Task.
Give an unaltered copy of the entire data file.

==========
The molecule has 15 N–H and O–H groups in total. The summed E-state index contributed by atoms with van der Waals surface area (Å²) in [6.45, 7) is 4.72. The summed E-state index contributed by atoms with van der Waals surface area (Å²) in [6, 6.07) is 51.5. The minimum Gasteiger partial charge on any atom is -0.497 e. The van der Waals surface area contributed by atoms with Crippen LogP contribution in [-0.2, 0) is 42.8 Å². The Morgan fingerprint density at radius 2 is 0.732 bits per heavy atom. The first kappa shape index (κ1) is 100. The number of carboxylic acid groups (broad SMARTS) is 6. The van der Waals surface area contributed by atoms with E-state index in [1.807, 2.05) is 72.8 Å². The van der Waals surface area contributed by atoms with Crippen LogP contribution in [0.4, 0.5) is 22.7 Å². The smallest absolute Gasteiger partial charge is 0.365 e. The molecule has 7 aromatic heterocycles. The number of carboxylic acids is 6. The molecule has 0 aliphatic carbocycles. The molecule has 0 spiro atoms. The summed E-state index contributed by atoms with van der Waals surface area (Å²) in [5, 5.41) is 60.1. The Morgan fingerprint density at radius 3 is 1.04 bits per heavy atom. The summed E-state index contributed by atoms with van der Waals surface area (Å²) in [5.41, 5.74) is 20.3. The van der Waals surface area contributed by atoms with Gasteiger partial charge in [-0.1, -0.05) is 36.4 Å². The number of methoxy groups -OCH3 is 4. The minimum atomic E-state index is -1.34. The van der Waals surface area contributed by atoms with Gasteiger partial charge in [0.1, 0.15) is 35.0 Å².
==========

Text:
The molecule has 15 N–H and O–H groups in total. The summed E-state index contributed by atoms with van der Waals surface area (Å²) in [6.45, 7) is 4.72. The summed E-state index contributed by atoms with van der Waals surface area (Å²) in [6, 6.07) is 51.5. The minimum Gasteiger partial charge on any atom is -0.497 e. The van der Waals surface area contributed by atoms with Crippen LogP contribution in [-0.2, 0) is 42.8 Å². The Morgan fingerprint density at radius 2 is 0.732 bits per heavy atom. The first kappa shape index (κ1) is 100. The number of carboxylic acid groups (broad SMARTS) is 6. The van der Waals surface area contributed by atoms with E-state index in [1.807, 2.05) is 72.8 Å². The van der Waals surface area contributed by atoms with Crippen LogP contribution in [0.4, 0.5) is 22.7 Å². The smallest absolute Gasteiger partial charge is 0.365 e. The molecule has 7 aromatic heterocycles. The number of carboxylic acids is 6. The molecule has 0 aliphatic carbocycles. The molecule has 0 spiro atoms. The summed E-state index contributed by atoms with van der Waals surface area (Å²) in [5, 5.41) is 60.1. The Morgan fingerprint density at radius 3 is 1.04 bits per heavy atom. The summed E-state index contributed by atoms with van der Waals surface area (Å²) in [5.41, 5.74) is 20.3. The van der Waals surface area contributed by atoms with Gasteiger partial charge in [-0.1, -0.05) is 36.4 Å². The number of methoxy groups -OCH3 is 4. The minimum atomic E-state index is -1.34. The van der Waals surface area contributed by atoms with Gasteiger partial charge in [0.1, 0.15) is 35.0 Å².